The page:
Canada: Strong and Free or Scared and Silent?

05/07/2013 05:25 EDT | Updated 05/07/2013 05:25 EDT
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Yesterday in the House of Commons, Jack Harris, Opposition Defence critic (NDP) said, "Last Friday was International Press Freedom Day and on that day, Parliamentary Secretary to the Minister of Defence described journalist, Terry Milewski, as 'an old Trotskyite'."

In reply, Leon Alexander, the Parliamentary Secretary, did not deny making the statement and said, "There hasn't been any objection and you can probably see why."

Milewski was accused by the Harper government of getting the facts wrong on its arctic offshore patrol ship project, which according to Milewski, is costing more for Canada to design than other countries to build.

Is it odd that we have gone from being a nation that respects the impartiality of the press to one in which government has no qualms about personally bashing senior journalists when they deliver unfavorable news?

Or do the comments, on the part of Alexander, just illustrate a lack of respect not only for the press but for anyone else the government determines is in its way?

After all, this is the government whose House leader, Peter Van Loan, last December, stormed across the floor of the House of Commons to confront his opposition counterpart, Nathan Cullen (NDP), following the end of a debate, which was won by the government. Loan was described as "waving his finger and speaking in a heated manner." Loan's behavior was, to say the least, outside Canadian Parliamentary tradition.

Government leaders take note. You serve as an example.

The use of bullying and aggression by your words, your behavior in the House, your policies both here at home and on the world stage do not make Canada or the rest of the world a better place.

It will not help our youth battle the harmful effects of bullying online and at school. It will not bring back 17-year-old Rehtaeh Parsons, whose story, rightfully so, is said to sicken our Prime Minister.

It will not help us on the world stage and bring peace to the Middle East. Siding on the part of naked aggression, as the Harper government has done by acknowledging Canadian support of the very recent Israeli airstrikes on Syria while the country suffers a brutal civil war, will not make the region safer. Nor will it make Canada safer.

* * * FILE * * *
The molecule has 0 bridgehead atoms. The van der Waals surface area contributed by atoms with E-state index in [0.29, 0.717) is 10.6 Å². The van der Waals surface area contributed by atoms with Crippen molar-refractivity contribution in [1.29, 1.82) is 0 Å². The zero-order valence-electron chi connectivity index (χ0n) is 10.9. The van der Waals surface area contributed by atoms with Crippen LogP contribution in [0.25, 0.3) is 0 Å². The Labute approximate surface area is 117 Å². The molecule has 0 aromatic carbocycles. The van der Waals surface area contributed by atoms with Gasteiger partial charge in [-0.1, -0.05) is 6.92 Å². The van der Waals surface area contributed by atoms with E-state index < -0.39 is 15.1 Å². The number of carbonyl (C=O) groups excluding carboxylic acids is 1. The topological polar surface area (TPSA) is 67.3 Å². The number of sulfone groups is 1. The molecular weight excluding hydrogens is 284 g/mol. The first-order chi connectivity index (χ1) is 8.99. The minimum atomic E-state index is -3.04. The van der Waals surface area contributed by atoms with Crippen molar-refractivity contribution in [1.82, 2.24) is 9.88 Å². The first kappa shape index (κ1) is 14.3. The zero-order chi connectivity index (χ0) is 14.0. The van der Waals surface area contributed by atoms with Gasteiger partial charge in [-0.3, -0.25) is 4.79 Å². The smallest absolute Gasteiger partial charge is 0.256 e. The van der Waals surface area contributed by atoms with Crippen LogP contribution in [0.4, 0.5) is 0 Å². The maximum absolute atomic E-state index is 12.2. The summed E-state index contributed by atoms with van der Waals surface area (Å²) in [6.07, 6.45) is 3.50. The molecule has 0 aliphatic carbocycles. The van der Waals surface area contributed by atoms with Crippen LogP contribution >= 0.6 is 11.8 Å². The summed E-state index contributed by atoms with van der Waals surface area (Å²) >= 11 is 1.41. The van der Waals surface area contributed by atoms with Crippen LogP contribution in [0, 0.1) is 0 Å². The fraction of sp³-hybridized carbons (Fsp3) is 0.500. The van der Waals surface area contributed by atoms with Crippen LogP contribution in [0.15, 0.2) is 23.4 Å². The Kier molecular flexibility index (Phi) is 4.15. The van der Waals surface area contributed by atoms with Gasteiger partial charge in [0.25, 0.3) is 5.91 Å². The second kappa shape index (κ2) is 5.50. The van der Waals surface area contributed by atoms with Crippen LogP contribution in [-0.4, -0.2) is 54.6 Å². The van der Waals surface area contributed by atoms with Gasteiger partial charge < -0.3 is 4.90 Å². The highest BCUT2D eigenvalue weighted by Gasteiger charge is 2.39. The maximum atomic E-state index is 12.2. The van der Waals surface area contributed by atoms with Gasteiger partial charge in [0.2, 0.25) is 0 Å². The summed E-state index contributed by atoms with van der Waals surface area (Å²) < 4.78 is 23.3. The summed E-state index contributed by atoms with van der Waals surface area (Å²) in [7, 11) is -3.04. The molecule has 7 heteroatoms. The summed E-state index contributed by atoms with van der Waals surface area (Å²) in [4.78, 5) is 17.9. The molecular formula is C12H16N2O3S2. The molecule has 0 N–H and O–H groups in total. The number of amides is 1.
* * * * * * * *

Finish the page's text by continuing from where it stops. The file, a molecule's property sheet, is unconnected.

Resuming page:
Is the Harper government so myopic that it can't see how respect and fairness, expressed in words, behavior and policies, can promote openness, engagement and a better society both here at home and abroad?


After all, it, along with Justin Trudeaus' Liberals, recently passed The Act to Combat Terrorism (Bill S7), which "marked the return of controversial post-9/11 anti-terrorism legislation -- granting authorities "exceptional" abilities to detain Canadians, preemptively, for three days without charge, and imprisoning anyone for up to a year who refuses to testify before new "investigative hearings." The NDP Opposition, who fought the bill, calls the legislation a mandate for "guilt by association."

It is the same legislation which had been enacted in 2002, in response to 9/11.

The same climate of fear and disregard for human rights that enacted it, also threw innocent Canadians, like Abdullah Amalki and Maher Arar into a Syrian prison, in 2002, to be tortured.

Why are we going backwards?

The legislation until April 25th of this year had not been in effect for six years.

And in the meantime, Canadian law enforcement, through outreach programs, gained the trust of Canada's Muslim community leaders.

So when an Imam in Ontario was convinced that one of his congregants, Raed Jaser, sounded like an extremist and worried that Jaser could be plotting violence, he told RCMP. The Imam was right. The man and others were allegedly planning to derail a Via Rail train.

The tip by the Imam led to Jaser's arrest along with Montrealer, Chiheb Essaghaier.

Thousands of lives were probably saved.

(It is unfortunate that in the US, where anti-terror legislation has remained in effect since 9/11, that no such tips from mosques were reported to have been received by the FBI on Tamerlan Tsarnaev, whom only months before the Boston bombing, heckled an Imam at Friday prayers for praising Martin Luther King Jr.. Tsarnaev was thrown out of the congregation.)

So what kind of Canada do we want?

One where we stand strong and free? Or one where we lie scared and silent?

After all, remember the fate of Trotsky. Lenin sent him into exile for his opposition and he died with an ice pick in his head.

Reporters Without Borders' Press Freedom Index 2013